For a city that suffered tremendous human and structural damages from World War II fire bombs, it is sad how little efforts are taken to preserve older houses and farms in Tokyo. The tax code, which levies an inheritance tax on the real value of property, literally forces many families to sell or subdivide their childhood homes in order to pay the tax bill.
When parents die, the wooden homes with large yards and small urban farms become quickly transformed into multi-unit condos and apartments. New construction in Tokyo is often cheap and pre-fabricated, with the idea being that buildings should last for thirty years before being raised and rebuilt. Old gardens and trees are replaced with hardscape that provides neither shade nor habitat.
Above are images of a grand home and garden near Nodai, the Tokyo University of Agriculture. It is one of only a handful of historic homes along the 20 minute walk between the Kyodo station and Nodai.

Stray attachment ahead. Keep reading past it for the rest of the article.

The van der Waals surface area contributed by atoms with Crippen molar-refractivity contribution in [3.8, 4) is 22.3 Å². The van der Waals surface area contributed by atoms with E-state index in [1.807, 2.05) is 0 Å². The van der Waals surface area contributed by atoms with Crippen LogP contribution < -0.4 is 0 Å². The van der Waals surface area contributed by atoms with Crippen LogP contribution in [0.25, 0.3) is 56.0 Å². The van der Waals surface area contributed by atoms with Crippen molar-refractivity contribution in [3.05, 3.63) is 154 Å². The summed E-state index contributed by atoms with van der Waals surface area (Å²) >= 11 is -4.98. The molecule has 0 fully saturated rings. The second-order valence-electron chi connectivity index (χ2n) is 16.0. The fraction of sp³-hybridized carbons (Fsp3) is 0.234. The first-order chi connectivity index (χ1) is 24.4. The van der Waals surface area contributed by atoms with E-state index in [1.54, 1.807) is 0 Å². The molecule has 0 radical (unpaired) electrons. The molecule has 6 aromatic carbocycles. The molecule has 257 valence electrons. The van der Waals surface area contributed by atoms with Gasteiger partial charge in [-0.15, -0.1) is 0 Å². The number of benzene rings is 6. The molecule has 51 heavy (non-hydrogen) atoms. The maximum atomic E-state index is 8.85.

Below is an example from my neighborhood of brand new construction of a six unit building on what was previously a single family lot with garden. The amount of planting probably covers less than 2% of the lot size, and there’s four parking spaces paved in front.
Changes to the tax code are necessary to stop this steady erasure of history and habitat. Click the link below to see another nearby house during demolition and its rebuilt form.
Close to the six-unit building was a wooden live-work house with a tatami workshop on the first floor and a large garden. I often saw the old owner practicing his golf swing in the ground floor workspace.
The new building, created in just 6 months, seems to also have a work space on the ground floor with a single home on the second floor. However, they have divided the lot in half, and I expect that the second lot will contain as many units as they can fit on the half lot.
Here’s some photos of the demolition in March, 2009.